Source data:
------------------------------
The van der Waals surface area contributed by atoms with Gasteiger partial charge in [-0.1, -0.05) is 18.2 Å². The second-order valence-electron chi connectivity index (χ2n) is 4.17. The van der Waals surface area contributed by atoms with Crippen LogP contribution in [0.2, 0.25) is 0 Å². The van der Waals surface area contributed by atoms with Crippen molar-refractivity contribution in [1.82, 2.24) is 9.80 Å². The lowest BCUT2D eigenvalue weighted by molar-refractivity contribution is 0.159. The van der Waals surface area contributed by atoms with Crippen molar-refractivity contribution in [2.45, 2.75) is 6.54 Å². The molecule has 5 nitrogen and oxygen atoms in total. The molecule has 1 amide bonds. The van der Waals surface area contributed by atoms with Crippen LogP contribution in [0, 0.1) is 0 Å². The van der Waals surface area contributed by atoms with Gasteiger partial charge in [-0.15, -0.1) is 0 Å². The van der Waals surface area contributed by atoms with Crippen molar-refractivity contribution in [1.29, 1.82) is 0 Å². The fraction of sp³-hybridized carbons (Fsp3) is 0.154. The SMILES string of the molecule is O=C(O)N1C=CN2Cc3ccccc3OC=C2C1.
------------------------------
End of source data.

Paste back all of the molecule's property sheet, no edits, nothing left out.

The van der Waals surface area contributed by atoms with Gasteiger partial charge in [-0.1, -0.05) is 18.2 Å². The second-order valence-electron chi connectivity index (χ2n) is 4.17. The van der Waals surface area contributed by atoms with Crippen LogP contribution in [0.2, 0.25) is 0 Å². The van der Waals surface area contributed by atoms with Crippen molar-refractivity contribution in [1.82, 2.24) is 9.80 Å². The lowest BCUT2D eigenvalue weighted by molar-refractivity contribution is 0.159. The van der Waals surface area contributed by atoms with Crippen molar-refractivity contribution in [2.45, 2.75) is 6.54 Å². The molecule has 5 nitrogen and oxygen atoms in total. The molecule has 1 amide bonds. The van der Waals surface area contributed by atoms with Crippen LogP contribution in [0, 0.1) is 0 Å². The van der Waals surface area contributed by atoms with Gasteiger partial charge in [-0.15, -0.1) is 0 Å². The van der Waals surface area contributed by atoms with Crippen molar-refractivity contribution in [1.29, 1.82) is 0 Å². The fraction of sp³-hybridized carbons (Fsp3) is 0.154. The SMILES string of the molecule is O=C(O)N1C=CN2Cc3ccccc3OC=C2C1.